Another way to keep viewers engaging with previous issues of your publication is a reoccurring feature Watershed Review (@watershed.csuc) calls #fromthearchives. Featuring quotes from current and past issues of the literary magazine is a great way to connect viewers from the Instagram page to the magazine itself, hopefully keeping them there for a little while too! This practice of posting quotes from a variety of issues of the magazine is something many magazines are doing including Cream City Review (@cream_city_review), Ecotone (@ecotonemagazine) and Epiphany Magazine (@epiphanylitjournal), among many others. When adapting a technique many use, it is crucial to make yours stand out and ensure the creativity of your Instagram page matches the aesthetic of the magazine. As we have already established, I am a complete beginner when it comes to creating Instagram posts, so Canva is one way magazines have been able to make unique posts easily. It is actually difficult to find a literary magazine’s Instagram page that doesn’t have at least one post made on Canva, so changing up the color, font, and design of a Canva template can be as essential as proofreading. 


Highlighting Writers

Shoutouts or Spotlights of past writers can be a great addition when trying to connect to a viewership. This can be done by recognizing past writers who have won awards, achieved something noteworthy like being published again or simply by posting their published piece in your article to show their talents. Not only can this give the viewer a varied reading experience, but also show interested writers the type of work the magazine is interested in publishing, express that the magazine is competitive and worth submitting to, and that the magazine values its past writers.


Paula Scher, quoted in Abstract:The Art of Design, explains that design “can create immense power” by stating that “before you even read [something] you have a sensibility and spirit.” For a literary magazine, an Instagram post can be the viewer’s first window into exploring the world the magazine creates on a page. The first impression is the most important and can be done through carefully placed flowers and lines, a choice between Arial or Futura and a whole lot of creativity.

Written by Lily Anderson

Writer’s Voice Spotlight: Peg Alford Pursell

pegalfordpursell_author pic

Peg Alford Pursell is an award-winning author, editor, and publisher. She has published multiple short stories, as well as two books–the 2017 Indies Book of the Year Show Her a Flower, a Bird, a Shadow, and her most recent book A Girl Goes into the Forest, which has been referred to as “sharp and disturbing” (Publishers Weekly) and “dexterous in anatomizing the relationships between mothers and daughters, emulating Henry James-like restraint to articulate that which is left unsaid between them” (San Francisco Chronicle).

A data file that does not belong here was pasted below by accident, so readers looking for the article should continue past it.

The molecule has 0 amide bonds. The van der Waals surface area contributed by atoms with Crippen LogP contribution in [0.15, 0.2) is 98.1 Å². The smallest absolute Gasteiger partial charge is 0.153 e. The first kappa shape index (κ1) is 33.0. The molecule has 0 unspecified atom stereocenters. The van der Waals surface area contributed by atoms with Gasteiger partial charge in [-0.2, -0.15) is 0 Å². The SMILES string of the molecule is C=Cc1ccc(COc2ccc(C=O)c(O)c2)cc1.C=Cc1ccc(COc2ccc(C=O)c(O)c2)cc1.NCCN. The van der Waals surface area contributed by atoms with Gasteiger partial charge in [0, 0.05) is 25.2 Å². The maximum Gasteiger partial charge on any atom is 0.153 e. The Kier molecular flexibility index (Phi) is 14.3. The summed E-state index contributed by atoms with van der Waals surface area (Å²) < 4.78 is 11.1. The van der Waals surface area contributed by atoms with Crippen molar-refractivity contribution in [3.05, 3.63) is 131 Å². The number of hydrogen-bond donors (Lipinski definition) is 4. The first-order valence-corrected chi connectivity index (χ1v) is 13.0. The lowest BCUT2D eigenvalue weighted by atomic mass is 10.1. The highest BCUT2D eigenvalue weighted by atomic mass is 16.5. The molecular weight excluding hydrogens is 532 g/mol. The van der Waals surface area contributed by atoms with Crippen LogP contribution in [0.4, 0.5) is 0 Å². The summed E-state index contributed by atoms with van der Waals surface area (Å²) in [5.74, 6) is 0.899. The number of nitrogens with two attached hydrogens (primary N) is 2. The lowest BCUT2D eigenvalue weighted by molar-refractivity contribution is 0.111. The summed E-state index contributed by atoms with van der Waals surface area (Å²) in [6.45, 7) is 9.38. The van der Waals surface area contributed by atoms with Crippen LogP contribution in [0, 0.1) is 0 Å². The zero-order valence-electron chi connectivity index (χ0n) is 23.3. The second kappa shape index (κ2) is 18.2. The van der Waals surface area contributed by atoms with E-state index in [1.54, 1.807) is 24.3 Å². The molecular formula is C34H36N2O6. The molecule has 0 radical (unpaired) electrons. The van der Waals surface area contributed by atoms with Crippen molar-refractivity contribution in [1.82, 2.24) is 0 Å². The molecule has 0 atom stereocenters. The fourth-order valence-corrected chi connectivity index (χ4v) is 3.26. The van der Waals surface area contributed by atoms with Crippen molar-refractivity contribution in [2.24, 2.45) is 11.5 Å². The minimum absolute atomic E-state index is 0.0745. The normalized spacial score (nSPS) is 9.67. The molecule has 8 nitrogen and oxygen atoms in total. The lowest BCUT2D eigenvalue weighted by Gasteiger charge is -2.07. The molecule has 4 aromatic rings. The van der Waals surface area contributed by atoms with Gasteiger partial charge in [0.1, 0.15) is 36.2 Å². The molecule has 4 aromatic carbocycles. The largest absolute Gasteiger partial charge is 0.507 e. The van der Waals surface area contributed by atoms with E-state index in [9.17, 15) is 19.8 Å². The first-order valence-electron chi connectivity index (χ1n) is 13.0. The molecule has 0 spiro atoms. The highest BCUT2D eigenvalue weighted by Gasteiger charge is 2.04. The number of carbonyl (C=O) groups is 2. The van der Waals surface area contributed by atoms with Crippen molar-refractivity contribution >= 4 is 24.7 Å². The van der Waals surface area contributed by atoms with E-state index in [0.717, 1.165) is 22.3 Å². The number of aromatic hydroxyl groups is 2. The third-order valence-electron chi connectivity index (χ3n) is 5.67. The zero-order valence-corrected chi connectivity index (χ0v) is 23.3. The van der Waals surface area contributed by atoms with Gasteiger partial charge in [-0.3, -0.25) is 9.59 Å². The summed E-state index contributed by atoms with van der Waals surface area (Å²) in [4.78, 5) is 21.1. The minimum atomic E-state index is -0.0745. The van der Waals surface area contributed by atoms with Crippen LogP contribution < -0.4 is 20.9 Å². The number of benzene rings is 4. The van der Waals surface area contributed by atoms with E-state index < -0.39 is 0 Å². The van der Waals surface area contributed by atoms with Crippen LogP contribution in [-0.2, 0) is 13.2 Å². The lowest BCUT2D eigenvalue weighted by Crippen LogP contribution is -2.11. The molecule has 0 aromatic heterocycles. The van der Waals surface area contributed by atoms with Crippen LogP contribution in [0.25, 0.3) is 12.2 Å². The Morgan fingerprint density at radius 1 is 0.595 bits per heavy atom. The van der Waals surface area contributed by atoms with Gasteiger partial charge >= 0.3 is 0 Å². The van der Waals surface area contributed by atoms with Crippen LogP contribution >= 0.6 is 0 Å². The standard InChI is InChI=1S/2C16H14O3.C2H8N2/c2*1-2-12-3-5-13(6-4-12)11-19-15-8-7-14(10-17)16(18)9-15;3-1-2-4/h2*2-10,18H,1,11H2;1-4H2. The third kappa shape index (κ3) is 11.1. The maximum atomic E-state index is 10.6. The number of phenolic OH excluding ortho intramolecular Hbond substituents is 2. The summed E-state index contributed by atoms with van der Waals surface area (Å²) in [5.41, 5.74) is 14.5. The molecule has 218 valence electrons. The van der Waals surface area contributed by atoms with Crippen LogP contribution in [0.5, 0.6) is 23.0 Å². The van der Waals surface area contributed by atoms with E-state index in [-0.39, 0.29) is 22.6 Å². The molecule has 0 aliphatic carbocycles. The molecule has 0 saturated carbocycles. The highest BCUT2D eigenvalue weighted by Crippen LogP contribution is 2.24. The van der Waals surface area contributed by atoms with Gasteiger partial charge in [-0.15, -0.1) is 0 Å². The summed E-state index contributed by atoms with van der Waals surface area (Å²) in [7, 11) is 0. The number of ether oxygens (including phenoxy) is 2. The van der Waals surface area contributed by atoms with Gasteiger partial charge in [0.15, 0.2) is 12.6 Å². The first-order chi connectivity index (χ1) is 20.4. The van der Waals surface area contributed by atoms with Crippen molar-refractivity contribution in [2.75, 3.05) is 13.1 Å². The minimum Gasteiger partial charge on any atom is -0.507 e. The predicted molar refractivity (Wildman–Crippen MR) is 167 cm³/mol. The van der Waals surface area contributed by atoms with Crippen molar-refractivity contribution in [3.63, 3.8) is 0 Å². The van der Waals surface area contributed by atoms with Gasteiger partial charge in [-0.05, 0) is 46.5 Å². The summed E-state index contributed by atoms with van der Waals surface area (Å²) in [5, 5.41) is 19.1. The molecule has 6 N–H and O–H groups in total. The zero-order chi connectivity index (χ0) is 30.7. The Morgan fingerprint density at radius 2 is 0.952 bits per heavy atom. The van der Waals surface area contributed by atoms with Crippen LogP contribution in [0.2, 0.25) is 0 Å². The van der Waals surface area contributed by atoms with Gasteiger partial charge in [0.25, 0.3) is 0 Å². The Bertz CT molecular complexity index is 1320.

In an interview with Litstack, Pursell who founded Why There Are Words (WTAW) Press spoke of her hopes for publishing, “I want to publish books that are unforgettable. Books that challenge, that evoke and provoke, that immerse readers. Books that confront issues, and by that I don’t mean books that must shock or that are in-one’s-face, necessarily. I value nuance and subtlety and beauty. Essentially, I want to publish books that endure.” Peg Alford Pursell is dedicated to fostering creative voices, supporting and helping to create a better and thriving literary community. She recognizes that in order to produce and publish works that endure the method is “quite simply, to publish the best books we can find.” Their publication embraces all voices regardless of cultural or socio-economic background. 

Her most recent book A Girl Goes into the Forest (Dzanc Books) is a collection of 78 individual short stories, most of which are but a couple of pages long. Yet, all of which showcase her incredible ability to create atmosphere, and to carve out intimate and sophisticated relationships. In truth, in just the first pages of her book, I was savoring every word of her prose and jealous of the talent she was able to display within merely one paragraph. And it is in my own humble opinion that her stories are universal and will endure the test of time.

In the story “Old Church by the Sea” the story begins with a mother and her teenage daughter visiting an abandoned church by the sea, and slowly and subtly blossoms into a short but poignant meditation on the relationship between the mother and daughter from the very beginning: “Having and wanting at the same time—that’s what it was to carry my daughter inside me. After, I was emptier than I could ever have imagined, I thought then.” Her prose is direct, effective, and leaves just enough unsaid to inspire the minds of the reader to contemplate emotions that are curious but also utterly familiar. 

Please join us for a thought-provoking evening with Peg Alford Pursell on Wednesday, October 30th at 7:30 pm in Colusa Hall Room 100B. Thanks to contributions made by the Department of English and the College of Humanities and Fine Arts, Writer’s Voice readings are free and open to the public.

Author Website:

WTAW Press:

Sample Work:

Written by Nicholas Shi

WR Intern Spotlight: The Eternal Question

writing death image

By Kelly Hack